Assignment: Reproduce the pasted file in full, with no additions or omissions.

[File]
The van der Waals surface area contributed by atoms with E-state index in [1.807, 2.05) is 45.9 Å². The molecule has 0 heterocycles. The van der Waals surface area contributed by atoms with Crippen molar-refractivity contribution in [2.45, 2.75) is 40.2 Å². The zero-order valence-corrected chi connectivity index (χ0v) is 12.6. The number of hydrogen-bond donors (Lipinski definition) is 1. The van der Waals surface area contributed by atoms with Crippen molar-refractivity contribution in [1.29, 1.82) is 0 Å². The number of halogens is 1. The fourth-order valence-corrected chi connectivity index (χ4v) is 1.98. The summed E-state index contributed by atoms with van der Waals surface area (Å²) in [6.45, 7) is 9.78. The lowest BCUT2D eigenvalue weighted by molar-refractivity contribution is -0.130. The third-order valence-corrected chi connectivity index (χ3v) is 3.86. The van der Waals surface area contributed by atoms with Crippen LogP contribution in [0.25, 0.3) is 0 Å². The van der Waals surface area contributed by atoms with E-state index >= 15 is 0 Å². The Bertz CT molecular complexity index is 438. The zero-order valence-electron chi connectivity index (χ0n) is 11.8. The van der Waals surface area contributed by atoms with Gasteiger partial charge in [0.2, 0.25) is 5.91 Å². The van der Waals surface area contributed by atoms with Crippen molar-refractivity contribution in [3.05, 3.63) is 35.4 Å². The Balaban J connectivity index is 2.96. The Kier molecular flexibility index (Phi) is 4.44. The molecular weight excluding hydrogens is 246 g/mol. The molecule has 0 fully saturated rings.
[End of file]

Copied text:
The van der Waals surface area contributed by atoms with E-state index in [1.807, 2.05) is 45.9 Å². The molecule has 0 heterocycles. The van der Waals surface area contributed by atoms with Crippen molar-refractivity contribution in [2.45, 2.75) is 40.2 Å². The zero-order valence-corrected chi connectivity index (χ0v) is 12.6. The number of hydrogen-bond donors (Lipinski definition) is 1. The van der Waals surface area contributed by atoms with Crippen molar-refractivity contribution in [1.29, 1.82) is 0 Å². The number of halogens is 1. The fourth-order valence-corrected chi connectivity index (χ4v) is 1.98. The summed E-state index contributed by atoms with van der Waals surface area (Å²) in [6.45, 7) is 9.78. The lowest BCUT2D eigenvalue weighted by molar-refractivity contribution is -0.130. The third-order valence-corrected chi connectivity index (χ3v) is 3.86. The van der Waals surface area contributed by atoms with Crippen LogP contribution in [0.25, 0.3) is 0 Å². The van der Waals surface area contributed by atoms with E-state index >= 15 is 0 Å². The Bertz CT molecular complexity index is 438. The zero-order valence-electron chi connectivity index (χ0n) is 11.8. The van der Waals surface area contributed by atoms with Gasteiger partial charge in [0.2, 0.25) is 5.91 Å². The van der Waals surface area contributed by atoms with Crippen molar-refractivity contribution in [3.05, 3.63) is 35.4 Å². The Balaban J connectivity index is 2.96. The Kier molecular flexibility index (Phi) is 4.44. The molecular weight excluding hydrogens is 246 g/mol. The molecule has 0 fully saturated rings.